'The future of Bentley' were the words used to introduce the EXP 100 GT to the international media at Crewe yesterday. The concept car was real enough - and the second century ambition it symbolises very welcome - although the manufacturer's notion of what its customers might want to spend their (considerable pots of) money on in forthcoming decades remains conspicuously fluid.
The two-door EXP includes provision for fuel cell technology, but does not actually feature it. Solid state batteries will equip it with a 435-mile range - but of course they are not commercially viable just yet. And it envisions a near future where autonomous driving will seamlessly merge with the idea of taking the wheel yourself - despite the prerequisite AI still being very much in its infancy.
So the EXP is not for tomorrow or the day after then. Bentley pitches 2035 as the concept's inspiration - so it can hardly be blamed for hedging its bets. (Indeed, CEO Adrian Hallmark, as canny an observer of the future as you're ever likely to meet, highlighted the danger in placing all your EV eggs in one basket.) Plainly, though, the manufacturer is preparing itself to win the last war it fought; namely remaking and revitalising the Grand Tourer - in this case for a decade which might conceivably have other things on its mind.
To that end the EXP is as sleek as a stickleback and as big as a barn. Structurally speaking, it's made chiefly from aluminium and carbon fibre so that it can claim to be 'lightweight' at 1,900kg. Naturally it is all-electric, powered by four motors with a combined maximum torque delivery of 1,106lb ft and up to 1360hp, for a projected 0-62mph time of less than 2.5 seconds and a top speed of 186mph.
Needless to say this level of twist will be vectored in clever fashion, by something called the Next Generation Traction Drive. The really sophisticated bit, though, is the battery technology, where the solid state configuration will provide five times the conventional energy density - which means the batteries can be smaller while at the same time offering superior range. Bentley reckons the EXP can be charged to 80 per cent of capacity in around 15 minutes.
Chances are that will be too slow for car buyers in 2035, hence the brand's interest in a fuel cell-based answer to the reoccurring EV problem. "While a full battery powertrain could be a transitional solution, we believe a fuel cell hybrid, together with batteries, is the perfect mid-term solution for Bentley grand touring," noted Stefan Sielaff, Bentley's Director of Design.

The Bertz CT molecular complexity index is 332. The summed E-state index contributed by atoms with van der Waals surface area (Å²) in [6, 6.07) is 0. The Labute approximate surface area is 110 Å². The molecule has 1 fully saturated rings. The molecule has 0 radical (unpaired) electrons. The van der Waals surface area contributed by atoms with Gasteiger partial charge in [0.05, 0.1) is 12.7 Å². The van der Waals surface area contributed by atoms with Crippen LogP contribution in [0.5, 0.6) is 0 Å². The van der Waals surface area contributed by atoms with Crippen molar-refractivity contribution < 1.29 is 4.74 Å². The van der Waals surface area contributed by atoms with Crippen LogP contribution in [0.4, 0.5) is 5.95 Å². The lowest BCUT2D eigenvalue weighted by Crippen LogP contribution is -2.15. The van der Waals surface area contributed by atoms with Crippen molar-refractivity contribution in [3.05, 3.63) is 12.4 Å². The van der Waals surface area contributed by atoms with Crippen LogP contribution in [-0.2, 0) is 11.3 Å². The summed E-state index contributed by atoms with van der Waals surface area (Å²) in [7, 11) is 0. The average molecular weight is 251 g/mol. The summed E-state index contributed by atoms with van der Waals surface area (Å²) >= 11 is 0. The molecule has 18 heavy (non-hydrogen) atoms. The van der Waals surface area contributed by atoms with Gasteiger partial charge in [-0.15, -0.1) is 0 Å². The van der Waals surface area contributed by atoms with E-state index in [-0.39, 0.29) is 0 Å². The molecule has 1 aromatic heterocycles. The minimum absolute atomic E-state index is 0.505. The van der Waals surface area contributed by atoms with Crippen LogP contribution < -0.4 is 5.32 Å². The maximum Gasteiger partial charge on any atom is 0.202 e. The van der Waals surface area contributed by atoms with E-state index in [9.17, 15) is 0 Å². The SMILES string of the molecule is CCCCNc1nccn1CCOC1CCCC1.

The proposed hydrogen fuel cell would not be used to drive the EXP's wheels, but rather charge its battery while on the move. The benefits of a zero-emission closed system are obvious enough - especially in the context of a continent-crossing Grand Tourer - although Bentley concedes that the continuing lack of refuelling infrastructure remains a significant drawback to the real world application of the technology.
Predictably, the manufacturer is on firmer ground when it comes to styling and trim materials. At 5.8m long and almost 2.4m wide, the EXP is clearly intended to make a big statement about Bentley's design direction even while it tips its illuminated matrix grille at a familiar present. Its doors measure fully 2m on their own, and are pure show car - pivoting outwards and then upwards at the touch of button, and rising to a height of nearly 3m when fully open.
"Enhancing and enriching every single journey and the lives of every single person who travels in it" is the EXP's core premise and the striking interior is well-suited to the task. As you might expect from a firm of Bentley's prowess, the trim material selection is spectacular - and sustainable with it. Think 5,000 year-old rescued riverwood infused with copper, British Farmed Wool carpets and swathes of embroidered cotton. The concept also features a glass canopy which is said to feature embedded prisms that 'harvest' light from the surrounding environment and then transfer it into the interior using fibre optics. Funky.
The cabin can be reconfigured for two, three or four seats depending on your requirements, and Bentley claims the EXP uses AI to predict the emotions of its occupants - information it uses to tailor each driving experience. For much of the time, the manufacturer imagines you simply enjoying the scenery: in 'Cocoon' mode it employs the latest active noise cancellation technology and an air purification system to augment your sense of wellbeing.
The EXP's 'Drive' mode - accessed via hand gesture - would be preserved for the right kind of road (and mood, presumably) and would return complete control of the car. It is this mixture of 'driving and driven' that bemight be like in 16 years' time. Not quite as enthralling as the EXP 10 Speed 6 it unveiled at Geneva in 2015 (or the EXP 12 6E shown two years later) but with virtual confirmation that neither of those concepts will spawn a production 'luxury sports car', the EXP 100 GT suggests that Bentley is now preoccupied with one destination. How it actually gets us there we look forward to finding out.